Moving on to a flower bunch.

Again, I didn’t have any others to compare to. This bunch was fairly small, but nicely full. It is pretty, the colors are nice. It has some plastic fillers along with the silk flowers, but the plastic is not ugly. The only things silk are the flowers and the large green leaves.

Here it is in a 7″ tall vase. I kinda think I’ll keep it in there.

I’m not unhappy with this. It gets an 8 out of 10.


While we’re doing flower bunches, let’s take a look at these.

The ad, at that time, called them hydrangeas. 20 heads of them. Huh? They look a whole lot more like carnations or asters than hydrangeas. But I could see that in the ad photo, so I knew what I was getting.

The color I chose is in the same color family as the previous bunch/bush, but the flowers are smaller and it has a LOT more plastic fillers. You really need more than one to make a decent looking bouquet – which the ad photo did quite well. And maybe those plastic buds/thingies need cutting out.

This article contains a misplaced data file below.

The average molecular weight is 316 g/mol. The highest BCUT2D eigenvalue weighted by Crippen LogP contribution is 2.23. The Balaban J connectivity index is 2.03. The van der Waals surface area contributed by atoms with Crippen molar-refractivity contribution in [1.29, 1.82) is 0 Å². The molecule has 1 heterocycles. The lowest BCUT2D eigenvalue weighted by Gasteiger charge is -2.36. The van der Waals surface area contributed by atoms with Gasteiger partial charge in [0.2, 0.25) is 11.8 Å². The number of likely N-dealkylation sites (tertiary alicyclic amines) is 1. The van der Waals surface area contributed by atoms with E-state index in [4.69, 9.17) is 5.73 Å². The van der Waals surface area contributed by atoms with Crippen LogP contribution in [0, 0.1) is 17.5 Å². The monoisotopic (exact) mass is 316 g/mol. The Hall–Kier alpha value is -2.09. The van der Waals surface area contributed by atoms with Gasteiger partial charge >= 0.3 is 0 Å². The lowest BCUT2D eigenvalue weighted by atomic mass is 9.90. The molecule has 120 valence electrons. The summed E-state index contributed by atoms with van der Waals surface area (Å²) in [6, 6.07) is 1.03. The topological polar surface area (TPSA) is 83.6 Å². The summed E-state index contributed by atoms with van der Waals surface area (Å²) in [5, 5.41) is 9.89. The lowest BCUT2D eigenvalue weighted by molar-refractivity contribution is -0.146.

Here it is in that same 7″ vase, but with two bunches together. Still not so very full. Rating? 6 out of 10.


Let’s do lavender now. These are plasticky and shed. Badly. I give them a 1 out of 10.

They compare closely to some I got at WalMart, only smaller. Much, much, much smaller.


And now, the main reason I ordered any flowers at all. Hydrangeas.

They’re so expensive at Hobby Lobby and Michael’s. I was hoping to find an inexpensive substitute. I’m not at all unhappy with these. The colors are very pretty and they’re probably more lifesize. At least compared to the ones on my bushes.

They came flattened out in a package, but were easy to just smush down with the palm of my hand to fluff them out.

Let’s see how they compare to Dollar Tree (which is what I was expecting) and Hobby Lobby:

I’d give the hydrangeas a 9 out of 10.


So, would I order again? Mayyyyybe. There are several reasons I might not.

  • One, I’m impatient. I’m not a big online buyer. I want things yesterday, even if it takes me 3 weeks to get in my car and go get something, I want it when I want it. So there’s that.
  • Another, I will always prefer to find something at a yard or estate sale if at all possible. There are a myriad of reasons for that